Overall Review: If you're after a comfortable headset to wear on long gaming sessions, and value directional audio, this is a great headset - good enough to be my permanent daily driver. I won't be bumping this off of my headphone stand until it wears out, which does not seem to be in the near future.
Great looking, fast-reading USB drive
Pros: -It looks great - an all-metal body and a small form factor set this drive apart. -Fantastic read speeds – 140-240 MBPS!
Cons: -Formatted in FAT32 – easy to fix, but FAT32 is literally a 20-year-old technology! 4GB max file size is not enough for a 32GB drive. -Less than great write speeds – 14-20 MBPS. Still beats the pants off of most USB2.0 flash drives.
Overall Review: This drive came formatted as FAT32, which means that in order to write files larger than 4GB, the drive needs to be reformatted. This is the first thing that I did - into ExFAT format, which is compatible with larger file sizes and not tied to a Windows operating system like NTFS formatting. I used 3 sets of data to evaluate this drive – Small, Large, and Giant: Small – 400 files at 500KB-20MB each, total 3.6 GB (simulating pictures or music) Large – 24 files at 350MB each, total 8.2GB (simulating TV shows, small video/audio editing files) Giant – a single 7.6GB file (simulating a 1080p feature-length movie, or a larger video/audio editing file. All tests were read from, and written to, an NVMe SSD well beyond the bandwidth capability of a normal flash drive, and with extremely low latency – this guaranteed that the speed of the flash drive was being evaluated, and the results were not affected by the source (for writes to the flash drive) or destination (for reads from the flash drive). Small: Write 4:20 (260 sec) – 13.8 MBPS Read 0:15 – 240 MBPS Large: Write 6:59 (419 sec) – 19.5 MBPS Read 1:00 – 137 MBPS Huge: Write 6:30 (390 sec) – 19.5 MBPS Read 0:38 – 201 MBPS This drive may have you waiting around for longer than you might like. I was disappointed to find that this drive’s write speeds are fairly low, but I was glad to find that read speeds are excellent. Worried that the file system may have had an effect on the write speeds, I reformatted the drive to NTFS, and found no increase in speed. Overall, I believe that this drive would be a great choice for data that needs to be loaded once, but accessed quickly many times, such as carrying a copy of Windows to install on a group of computers. It would perform acceptably as a simple data storage device, such as USB storage for music in a car, media box, or game console, or for basic file transfers. If your focus is writing large files to a USB drive often, there are better write speed performers out there at this price point.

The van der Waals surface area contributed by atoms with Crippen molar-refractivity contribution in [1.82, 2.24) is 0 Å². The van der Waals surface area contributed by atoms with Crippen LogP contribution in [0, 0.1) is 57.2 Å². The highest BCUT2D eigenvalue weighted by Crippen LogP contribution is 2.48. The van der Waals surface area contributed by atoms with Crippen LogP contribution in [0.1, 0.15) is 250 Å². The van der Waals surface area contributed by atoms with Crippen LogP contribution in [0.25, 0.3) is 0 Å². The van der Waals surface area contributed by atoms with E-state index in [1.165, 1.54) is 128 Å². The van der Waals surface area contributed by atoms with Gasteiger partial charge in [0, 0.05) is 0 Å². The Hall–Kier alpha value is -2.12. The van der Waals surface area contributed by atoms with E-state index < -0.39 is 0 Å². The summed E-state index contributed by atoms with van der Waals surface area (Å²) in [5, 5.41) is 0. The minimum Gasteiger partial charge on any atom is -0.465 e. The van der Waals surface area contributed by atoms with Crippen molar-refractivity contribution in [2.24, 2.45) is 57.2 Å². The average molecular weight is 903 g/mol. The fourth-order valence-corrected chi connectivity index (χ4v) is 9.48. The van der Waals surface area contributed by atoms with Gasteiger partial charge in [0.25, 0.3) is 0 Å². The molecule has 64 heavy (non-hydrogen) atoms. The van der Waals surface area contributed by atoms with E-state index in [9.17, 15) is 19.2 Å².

A Good WiFi Adapter to Cut the Cord to Your Desktop
Pros: -Consistent throughput of 200-240Mbps throughput at a moderate distance (30 feet) from the router. -Very low (approximately 5ms) disadvantage over wired connection. -Once set up, provided a reliable connection throughout a small house.
Cons: -May not provide enough bandwidth throughput for ultra-high speed (200Mbps+) internet connections or file transfers when compared to a Gigabit wired connection - it only supports AC433 + N150 connections. -Refused to install correctly on a laptop with integrated wireless, was not plug-and-play on a desktop. -It’s an awkward size (more on that later).